April 10th, 2014 (InsideCostaRica.com) The US Embassy in San José responded yesterday to a television interview broadcast by Russian global broadcaster, RT, on April 8th in which president-elect Luis Guillermo Solis criticized the Free Trade Agreement between Costa Rica and the United States, known as CAFTA.
In the 22-minute interview, Solis said he has been a long-time opponent of the agreement, which he said, “Has not provided Costa Rica any benefit.” Solis said he believed the agreement damaged the agricultural sector and other sectors of Costa Rica’s economy.
Solis also said that a “monogamous marriage” with the United States is not beneficial for foreign trade, adding that stronger ties between Russia and Central America could be “very helpful,” in terms of political dialogue and other areas.
Responding to a request from Inside Costa Rica, US Embassy public affairs official, Eric Turner disagreed, saying, “The benefits of CAFTA are clear.”
“The Embassy has consistently made the point that U.S./Costa Rican trade has continued to grow, despite the negative effects of the 2008 downtown. New markets for Costa Rican goods have been opened in the United States. In addition, CAFTA led directly to the deregulation of the telecommunication sector, which has brought profound benefits to Costa Rica, including significant direct foreign investment, jobs, improved service and customer choice for Costa Ricans, who can now run a small business through the latest smart phone where they used to wait in lines for outdated technology,” Turner said in a statement to Inside Costa Rica.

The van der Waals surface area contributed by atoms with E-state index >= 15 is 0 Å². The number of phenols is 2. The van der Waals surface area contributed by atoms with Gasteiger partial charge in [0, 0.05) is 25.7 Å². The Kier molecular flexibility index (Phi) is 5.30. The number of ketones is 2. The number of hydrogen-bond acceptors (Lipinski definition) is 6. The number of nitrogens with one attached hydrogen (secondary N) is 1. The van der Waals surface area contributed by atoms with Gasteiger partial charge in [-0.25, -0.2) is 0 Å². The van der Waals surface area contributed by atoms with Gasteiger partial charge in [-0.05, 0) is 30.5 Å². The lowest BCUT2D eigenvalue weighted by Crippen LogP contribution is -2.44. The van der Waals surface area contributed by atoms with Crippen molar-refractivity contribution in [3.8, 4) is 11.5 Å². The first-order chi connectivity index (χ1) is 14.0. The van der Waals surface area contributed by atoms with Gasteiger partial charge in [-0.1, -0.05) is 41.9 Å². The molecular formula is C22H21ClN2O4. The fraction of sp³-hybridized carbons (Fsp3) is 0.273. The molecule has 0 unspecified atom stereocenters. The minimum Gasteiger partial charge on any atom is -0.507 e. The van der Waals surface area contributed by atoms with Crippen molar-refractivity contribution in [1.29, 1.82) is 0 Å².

“A recent report by the World Bank found that – while some beneficial impacts of CAFTA have lagged because of the slow pace at which tariffs are being removed – CAFTA has, over its first five years, brought significant positive changes to Costa Rica and its economy,” Turner said, adding:
“The U.S. government is looking forward to working closely with the Solis administration in our areas of common interest, which include trade and economic ties, energy, citizen security and more. The United States is Costa Rica’s largest export market, but over recent years, Costa Rica has done a lot to expand its commercial ties with Europe and other markets and to further diversify its economy to mitigate the effect of shocks, like the 2008 recession.”
Solis’ interview was aired on RT on Tuesday, the same day Intel and Bank of America announced they were closing their Costa Rican operations.